2. Huggies Brand — Mom Inspired Grants: The grant awards up to $15,000 to advance the development of innovative products inspired by the joys of motherhood. The awardees also receive resources to further develop their products and startup businesses. Ended in 2015.
  3. FedEx Think Bigger — Small Business Grant Program: Applicants are encouraged to share their visions to receive a portion of the $75,000 awarded in grants. Part of the judging involves the general public voting for the finalists, so participants may promote their businesses while garnering votes.
  4. Idea Café Small Business Grant: The Idea Café is a free gateway that hosts different grants on its site. Its current grant is the 16th Small Business Cash Grant, which awards one $1,000 grand prize to a business with the most innovative idea.
  5. InnovateHER: Innovating for Women Business Challenge: This business challenge is sponsored by the Small Business Administration (SBA) Office of Women’s Business Ownership. The challenge awards three winners $30,000 in prize money for businesses that have an impact on the lives of women.
  6. Chase Google — Mission Main Street Project: Chase and Google have partnered to award $3 million in grants. In 2014, recipients were awarded $150,000 to help take their businesses to the next level. Recipients also received a trip to Google headquarters, a Google Chromebook laptop and a $2,000 coupon toward a market research study with Google Consumer Surveys.
  7. Small Business Innovation Research (SBIR): Eleven different federal agencies participate in this awards-based program, which incentivizes and enables small businesses to explore their technological potential.  Small Business Technology Transfer Program (STTR): The STTR program reserves a specific percentage of federal research and development funding to provide funding opportunities in research and development.  Talk with your Alabama SBDC Network business advisor to learn how you can partner with the state’s major research institutions to compete for one of these awards.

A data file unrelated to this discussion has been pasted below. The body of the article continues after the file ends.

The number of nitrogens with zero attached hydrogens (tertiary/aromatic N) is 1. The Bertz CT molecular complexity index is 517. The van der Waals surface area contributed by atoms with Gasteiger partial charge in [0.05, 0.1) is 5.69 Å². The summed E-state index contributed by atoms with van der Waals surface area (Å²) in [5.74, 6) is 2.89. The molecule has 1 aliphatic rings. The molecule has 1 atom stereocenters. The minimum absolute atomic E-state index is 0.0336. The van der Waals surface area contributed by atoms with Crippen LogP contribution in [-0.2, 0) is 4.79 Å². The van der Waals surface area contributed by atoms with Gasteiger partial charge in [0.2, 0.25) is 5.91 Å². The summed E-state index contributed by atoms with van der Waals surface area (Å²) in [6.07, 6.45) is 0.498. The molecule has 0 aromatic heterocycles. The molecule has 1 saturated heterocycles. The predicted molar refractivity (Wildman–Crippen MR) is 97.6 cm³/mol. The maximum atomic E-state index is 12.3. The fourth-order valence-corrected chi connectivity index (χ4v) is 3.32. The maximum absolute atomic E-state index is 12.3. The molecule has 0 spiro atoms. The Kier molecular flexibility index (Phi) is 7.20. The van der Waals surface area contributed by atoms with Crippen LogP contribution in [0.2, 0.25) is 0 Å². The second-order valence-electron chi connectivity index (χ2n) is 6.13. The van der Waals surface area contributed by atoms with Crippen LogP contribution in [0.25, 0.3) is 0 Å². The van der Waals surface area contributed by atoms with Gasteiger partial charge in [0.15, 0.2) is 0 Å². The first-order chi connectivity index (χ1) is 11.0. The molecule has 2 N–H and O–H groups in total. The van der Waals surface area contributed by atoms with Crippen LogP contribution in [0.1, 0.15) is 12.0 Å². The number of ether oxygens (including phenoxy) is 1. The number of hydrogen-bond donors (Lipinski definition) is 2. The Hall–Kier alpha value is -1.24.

8. Women Veteran Entrepreneur Corp (WVEC) Small Business Competition: This competition, organized by Capitol One andCount Me In for Women’s Economic Independence, allows participants to present two-minute pitches for a chance to participate in a nine-month business accelerator program.
  9. Wal-Mart Women’s Economic Empowerment Initiative (WEE): As part of a huge Wal-Mart initiative, sourcing opportunities for U.S. and international companies will increase to $40 billion over five years.
  10. Zions Bank — Smart Women Smart Money: This Utah-based bank’s grant annually awards $3,000 across six different categories, including business.
  11. Fundera’s Zach Grant: Submit a three-minute video to compete for a $2,500 grant awarded annually.


Finally, don’t forget to ask your SBDC business advisor about the Alabama Launchpad competition.  The goals of the Launchpad Competition are

  • Provide proof of concept grants and seed capital to advance early stage technologies.
  • Spotlight early-stage business ideas and companies that have considerable market potential.
  • Provide a vetting mechanism that helps local investors evaluate the market potential of early stage technologies and companies.
  • Connect new entrepreneurs with a network of key individuals and leaders across the state that can help them succeed.
  • Build a pipeline of early stage companies that will be become tomorrow’s leading firms.
  • Increase collaboration among the participating universities.